A CAREGIVER'S GUIDE TO WHAT MATTERS

Hospice Care and Comfort Care

Comfort Care vs Hospice Care

 

by Sue Collins

 

People are often confused about the difference between hospice care and what is often termed 'comfort care.' Even my cousin, who had heard me talk about hospice for years wasn't aware when she was diagnosed with lung cancer, that there's a real difference.

 

My cousin had been given less than six months to live,  and wanted to try chemotherapy in the hope of buying herself more time. Unfortunately, the cancer had already spread to her ribs and spine when it was discovered. She then developed pneumonia, which prevented the start of chemotherapy. During a hospitalization, she received radiation therapy to clear the pneumonia that had been resistant to antibiotic treatment, but her decreased lung capacity left her too weak to go home. As a result, she was then admitted to a long term care facility directly from the hospital. 

There, she hoped to recover enough to undergo chemotherapy, but it became apparent that the cancer was aggressive, and she wasn't making and progress.

 

The nursing facility then offered her 'comfort care' and morphine for pain. But the morphine was only given when she asked for it; she complained that she often had to wait for the morphine while the pain increased. I suggested to her that she ask the following questions of her nursing facility:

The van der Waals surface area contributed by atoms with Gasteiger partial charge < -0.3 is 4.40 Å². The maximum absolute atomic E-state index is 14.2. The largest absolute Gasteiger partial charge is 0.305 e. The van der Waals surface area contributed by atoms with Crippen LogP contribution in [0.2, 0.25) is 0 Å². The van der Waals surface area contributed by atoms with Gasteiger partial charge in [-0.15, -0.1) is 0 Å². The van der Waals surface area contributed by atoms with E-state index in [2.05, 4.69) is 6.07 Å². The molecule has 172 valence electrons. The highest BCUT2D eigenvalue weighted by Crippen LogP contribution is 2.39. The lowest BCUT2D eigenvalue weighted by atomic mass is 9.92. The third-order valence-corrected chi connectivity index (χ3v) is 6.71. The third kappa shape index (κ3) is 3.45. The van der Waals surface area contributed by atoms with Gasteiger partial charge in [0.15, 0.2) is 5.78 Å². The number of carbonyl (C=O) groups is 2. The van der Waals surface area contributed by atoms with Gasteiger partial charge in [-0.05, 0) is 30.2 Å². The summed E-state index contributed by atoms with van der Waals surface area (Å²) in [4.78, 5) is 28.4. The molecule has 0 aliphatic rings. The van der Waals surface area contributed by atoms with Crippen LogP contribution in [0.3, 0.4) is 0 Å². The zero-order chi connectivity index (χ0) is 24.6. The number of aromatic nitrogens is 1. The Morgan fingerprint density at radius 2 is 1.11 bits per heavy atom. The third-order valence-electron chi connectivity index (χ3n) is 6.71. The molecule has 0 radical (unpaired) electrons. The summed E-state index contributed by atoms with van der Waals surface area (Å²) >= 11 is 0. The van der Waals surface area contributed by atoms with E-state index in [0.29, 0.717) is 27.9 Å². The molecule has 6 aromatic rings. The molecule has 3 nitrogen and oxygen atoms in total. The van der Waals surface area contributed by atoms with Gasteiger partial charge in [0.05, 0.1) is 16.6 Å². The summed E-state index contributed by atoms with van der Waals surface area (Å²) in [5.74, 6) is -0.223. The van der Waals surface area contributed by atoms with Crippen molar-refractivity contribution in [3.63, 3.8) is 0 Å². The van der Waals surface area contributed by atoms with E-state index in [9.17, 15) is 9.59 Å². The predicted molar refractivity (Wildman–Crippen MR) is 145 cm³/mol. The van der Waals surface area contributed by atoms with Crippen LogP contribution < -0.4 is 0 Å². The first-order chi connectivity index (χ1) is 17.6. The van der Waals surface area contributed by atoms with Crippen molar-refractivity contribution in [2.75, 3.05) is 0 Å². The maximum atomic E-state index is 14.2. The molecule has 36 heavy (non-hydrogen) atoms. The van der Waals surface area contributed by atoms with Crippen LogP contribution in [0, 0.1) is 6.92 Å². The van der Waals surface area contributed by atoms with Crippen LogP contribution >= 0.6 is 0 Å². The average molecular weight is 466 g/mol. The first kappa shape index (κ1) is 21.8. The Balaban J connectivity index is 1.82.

1. Is the medical director or any of the other physicians certified in hospice and palliative care?

2. Does 'comfort care' offered here promote proper pain assessment?

3. Does comfort care include relief from suffering in spiritual, emotional and physiological areas?

4. Does comfort care include bereavement services, if so, what is their training and background for this service?

5. Are there volunteers available for companionship?

6. Do they have a vigil team who can make sure a person doe snot die alone?

 

Unfortunately for my cousin, the answer to these questions was no. I referred her to hospice care. They started immediate; her quality of life improved immediately. The fact that hospice was available 24hours, seven days a week was a comfort to me as well as to her family. With that help, my cousin was able to die peacefully, surrounded by her husband and children.

 

 

If you or someone you love is offers comfort care from a long-term care facility, find out exactly what that means. Ask the questions listed above.